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Collections of essays have always made for popular nonfiction reads, and it’s often interesting to see how the author(s) tie their essays together – either with an encompassing theme or lack thereof. I Am Sorry To Think I Have Raised A Timid Son by Kent Russell contains eight essays with a strong focus on interviews he conducted with either groups of people or single persons, all of whom don’t necessarily fit into society. The title of the book, taken from a quote by Daniel Boone, announces the presence of his own father in all of the essays as well. The interviews, for the most part, are insightful and fresh. It’s not everyday an average guy finds himself among people who prefer old fashioned ideals or enjoy painting their faces with clown makeup daily. Russell’s interviews take him all over the world, leaving his audience with a fascinating read, to say the least.

I Am Sorry To Think I Have Raised A Timid Son doesn’t seem to know what it wants to be. Although presented as a collection of fascinating essays about all these differing people, each essay is combined with stories about Russell’s own father. This would make much more sense if the experiences shared had some connection to each of the essays they appear in, but the stories never seem to bear such semblance. It feels almost as if the author wants to take a break and just share a random tidbit about his dad before delving back into the meat of the essay. Needless to say, it makes very little sense, and is frustrating because the main topic of each essay is always much more interesting than the diversion. On that, it should be noted how the stories and interviews with Russell’s father are the most uninteresting part of the entire book. Like every male nonfiction writer, Russell wants to write on all these moments between him and his father, building them up as philosophical and important, but they never come off that way. They’re just brief glimpses of his personal life that don’t add to the overall picture. All seven of the first interviews lead up to the final chapter, which is, of course, an interview with Russell’s father that took place over the course of a one-day road trip. After so many interesting conversations, this final installation might leave the reader a bit discontented.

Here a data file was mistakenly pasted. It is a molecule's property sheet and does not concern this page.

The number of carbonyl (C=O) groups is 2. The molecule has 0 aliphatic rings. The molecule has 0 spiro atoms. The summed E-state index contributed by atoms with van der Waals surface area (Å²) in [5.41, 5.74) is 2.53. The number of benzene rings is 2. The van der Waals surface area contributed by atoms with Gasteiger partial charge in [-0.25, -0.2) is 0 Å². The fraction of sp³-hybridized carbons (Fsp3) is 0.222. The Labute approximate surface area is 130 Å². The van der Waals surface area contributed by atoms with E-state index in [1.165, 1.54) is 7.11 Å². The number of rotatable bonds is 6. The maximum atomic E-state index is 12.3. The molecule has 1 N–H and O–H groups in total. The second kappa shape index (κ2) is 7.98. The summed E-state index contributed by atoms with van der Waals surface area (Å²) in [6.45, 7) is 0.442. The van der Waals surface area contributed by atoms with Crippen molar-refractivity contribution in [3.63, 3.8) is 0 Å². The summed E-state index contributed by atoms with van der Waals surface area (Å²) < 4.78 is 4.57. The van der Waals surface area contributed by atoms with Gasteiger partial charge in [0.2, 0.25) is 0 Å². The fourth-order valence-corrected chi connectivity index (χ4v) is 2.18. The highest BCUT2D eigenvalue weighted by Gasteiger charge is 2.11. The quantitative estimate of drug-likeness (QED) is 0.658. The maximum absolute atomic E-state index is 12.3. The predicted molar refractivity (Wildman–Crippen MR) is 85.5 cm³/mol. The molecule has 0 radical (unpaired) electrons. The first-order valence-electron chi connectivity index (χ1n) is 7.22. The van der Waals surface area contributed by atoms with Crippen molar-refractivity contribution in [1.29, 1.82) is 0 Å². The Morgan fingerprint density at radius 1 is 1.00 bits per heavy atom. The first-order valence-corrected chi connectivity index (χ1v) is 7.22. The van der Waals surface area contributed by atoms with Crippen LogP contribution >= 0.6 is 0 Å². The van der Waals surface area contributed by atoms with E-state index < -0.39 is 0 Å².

That does, however, lead into the book’s stronger quality: all of the (other) interviews. Russell hunts down people either withdrawn from society or for whom society has withdrawn itself from. He first meets with a childhood friend returned from fighting overseas, followed by (what has to be the most fascinating chapter in the entire book) his time spent at the Gathering of the Juggalos. The following chapters look into ex-hockey players, a man who’s become immune to venom by letting snakes bite him every day, and Tom Savini, the man behind such Hollywood gore as Dawn of the Dead and Friday the 13th. With these first five interviews, there seems to be a trend of violence, as the author heavily focuses on the gore of these people’s careers and life choices. However, the following three interviews are that of the Amish, a man living on a secluded island, and his own father – violence not tying into these stories at all. It seems that Russell has an interest in the solitary; those who don’t expect the world to understand them or grasp why it is they do what they do – except, again, for his own father. All of these interviews are wonderful, but rounding them up with Russell’s father makes little to no sense.

The author does put some heavy focus on the history of hockey and baseball, as well as the story of Daniel Boone, which slows the essays down considerably, but as a whole the book makes for an interesting read. However, the biggest issue with the text is the sheer lack of women present. Russell’s own mother is only mentioned in passing, as are his sisters, and no other woman is brought to the forefront of his stories. Some females are written about in the Juggalo and Amish chapters, but they take a backseat to all the men Russell chooses to interview over them. The book seems to boil with the heavy undertone of “what makes these men men?” The author can’t be faulted too much, as he is only relaying personal experiences, but it does beg to question why he didn’t go out of his way to find an female to interview who had similar experiences to any of these men.

Despite the lack of a female presence and some slow paced chapters, the entire book is made of solid writing. The author has quite a way with words, and writes in almost a prose-like manner at times. Although some parts of the book do drag, I Am Sorry To Think I Have Raised A Timid Son makes for a truly fascinating read for the unique lifestyles Russell has the opportunity to encounter. That, alone, might make the reader forgive the author for all the hang-ups on his father.

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